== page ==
CHANGES IN POPULATIONS OF MICROORGANISMS ASSOCIATED WITH ORGANIC AMENDMENTS AND BENZALDEHYDE TO CONTROL PLANT-PARASITIC NEMATODES

  • J. A. Chavarria-Carvajal
  • R. Rodriguez-Kabana
  • J. W. Kloepper
  • G. Morgan-Jones
Keywords: benzaldehyde, biological control, organic amendments, plant-parasitic nematodes, soil microflora

Abstract

Organic amendments and naturally occurring aromatic compounds can effectively suppress numbers of plant-parasitic nematodes. However, little information is available on the mode of action of many of these materials, especially how they affect activities and populations of soil microorganisms. A study was conducted to determine the effects of combinations of organic amendments and benzaldehyde on plant-parasitic and non-parasitic nematode populations, soil microbial activity, and plant growth. Pine bark, velvetbean and kudzu were applied to soil at rates of 30 g/kg and paper waste at 40 g/kg alone and in combination with benzaldehyde (300 æ l/kg), for control of plant-parasitic nematodes. Pre-plant and post-harvest soil and soybean root samples were analyzed, and the number of parasitic and non-parasitic nematodes associated with soil and roots were determined. Soil samples were taken at 0, 2, and 10 weeks after treatment to determine population densities of bacteria and fungi. Treatment effects on microbial composition of the soybean rhizosphere were also determined by identifying microorganisms. Bacteria strains were identified using fatty acid analysis, and fungus identification was done using standard morphological measurements and appropriate taxonomic keys. Results showed that most amendments alone or in combination with benzaldehyde reduced damage from plant parasitic nematodes. Benzaldehyde applied alone or in combination with the amendments exerted a selective action on the activity and composition of microbial populations in the soybean rhizosphere. In control soils the bacterial flora was predominantly Gram-negative, while in soils amended with velvetbean or kudzu alone or with benzaldehyde, Gram-positive bacteria were dominant. Mycoflora promoted by the different amendments or combinations with benzaldehyde included species of Aspergillus, Myrothecium, Penicillium, and Trichoderma.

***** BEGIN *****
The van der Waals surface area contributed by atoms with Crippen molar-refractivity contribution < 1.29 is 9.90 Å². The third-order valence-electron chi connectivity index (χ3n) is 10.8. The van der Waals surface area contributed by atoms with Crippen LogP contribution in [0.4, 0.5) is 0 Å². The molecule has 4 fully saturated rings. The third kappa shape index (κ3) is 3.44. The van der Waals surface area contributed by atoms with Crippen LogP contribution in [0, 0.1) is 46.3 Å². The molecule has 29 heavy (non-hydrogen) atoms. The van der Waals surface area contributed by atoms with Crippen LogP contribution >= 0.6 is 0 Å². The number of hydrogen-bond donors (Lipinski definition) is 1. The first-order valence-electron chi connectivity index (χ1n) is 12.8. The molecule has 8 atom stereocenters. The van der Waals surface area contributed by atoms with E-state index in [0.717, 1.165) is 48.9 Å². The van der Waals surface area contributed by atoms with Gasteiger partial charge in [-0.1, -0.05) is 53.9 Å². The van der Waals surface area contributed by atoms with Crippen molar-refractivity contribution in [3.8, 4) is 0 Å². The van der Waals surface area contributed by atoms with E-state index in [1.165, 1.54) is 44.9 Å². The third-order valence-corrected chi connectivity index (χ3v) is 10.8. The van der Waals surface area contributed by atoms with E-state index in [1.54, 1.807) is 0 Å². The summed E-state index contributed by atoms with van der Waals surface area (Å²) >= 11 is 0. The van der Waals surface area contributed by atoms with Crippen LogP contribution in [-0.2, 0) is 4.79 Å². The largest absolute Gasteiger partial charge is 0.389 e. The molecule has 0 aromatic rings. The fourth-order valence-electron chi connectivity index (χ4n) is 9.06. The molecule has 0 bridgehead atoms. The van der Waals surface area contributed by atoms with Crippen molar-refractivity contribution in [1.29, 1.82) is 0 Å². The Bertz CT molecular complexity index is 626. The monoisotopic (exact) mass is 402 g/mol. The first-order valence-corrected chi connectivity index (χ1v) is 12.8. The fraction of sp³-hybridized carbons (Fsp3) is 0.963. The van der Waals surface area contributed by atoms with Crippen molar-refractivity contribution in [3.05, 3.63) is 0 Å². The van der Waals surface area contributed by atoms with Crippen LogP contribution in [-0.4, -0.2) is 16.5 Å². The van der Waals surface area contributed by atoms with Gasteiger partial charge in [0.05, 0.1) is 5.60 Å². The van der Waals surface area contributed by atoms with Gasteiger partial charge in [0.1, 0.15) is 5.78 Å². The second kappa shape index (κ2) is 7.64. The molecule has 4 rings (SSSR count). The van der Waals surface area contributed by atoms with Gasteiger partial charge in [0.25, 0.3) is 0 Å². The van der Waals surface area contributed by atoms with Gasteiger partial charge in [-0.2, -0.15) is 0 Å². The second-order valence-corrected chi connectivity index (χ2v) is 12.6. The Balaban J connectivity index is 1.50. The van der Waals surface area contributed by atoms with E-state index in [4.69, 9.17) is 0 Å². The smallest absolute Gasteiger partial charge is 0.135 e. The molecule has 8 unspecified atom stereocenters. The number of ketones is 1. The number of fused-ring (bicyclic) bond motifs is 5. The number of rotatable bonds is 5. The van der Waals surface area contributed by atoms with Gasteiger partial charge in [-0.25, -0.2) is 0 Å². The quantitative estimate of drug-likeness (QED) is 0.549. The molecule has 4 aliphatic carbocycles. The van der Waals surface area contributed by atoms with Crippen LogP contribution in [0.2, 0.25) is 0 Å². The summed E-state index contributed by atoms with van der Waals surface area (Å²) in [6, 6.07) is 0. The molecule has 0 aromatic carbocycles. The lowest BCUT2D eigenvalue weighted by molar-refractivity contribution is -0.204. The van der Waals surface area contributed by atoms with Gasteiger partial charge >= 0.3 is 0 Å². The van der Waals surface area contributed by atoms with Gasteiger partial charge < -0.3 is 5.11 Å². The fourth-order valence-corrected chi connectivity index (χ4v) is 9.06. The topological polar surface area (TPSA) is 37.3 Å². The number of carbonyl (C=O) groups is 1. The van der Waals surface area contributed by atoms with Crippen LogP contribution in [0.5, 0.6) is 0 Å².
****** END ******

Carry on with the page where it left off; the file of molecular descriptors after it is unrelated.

Published
2001-12-01
Section
Articles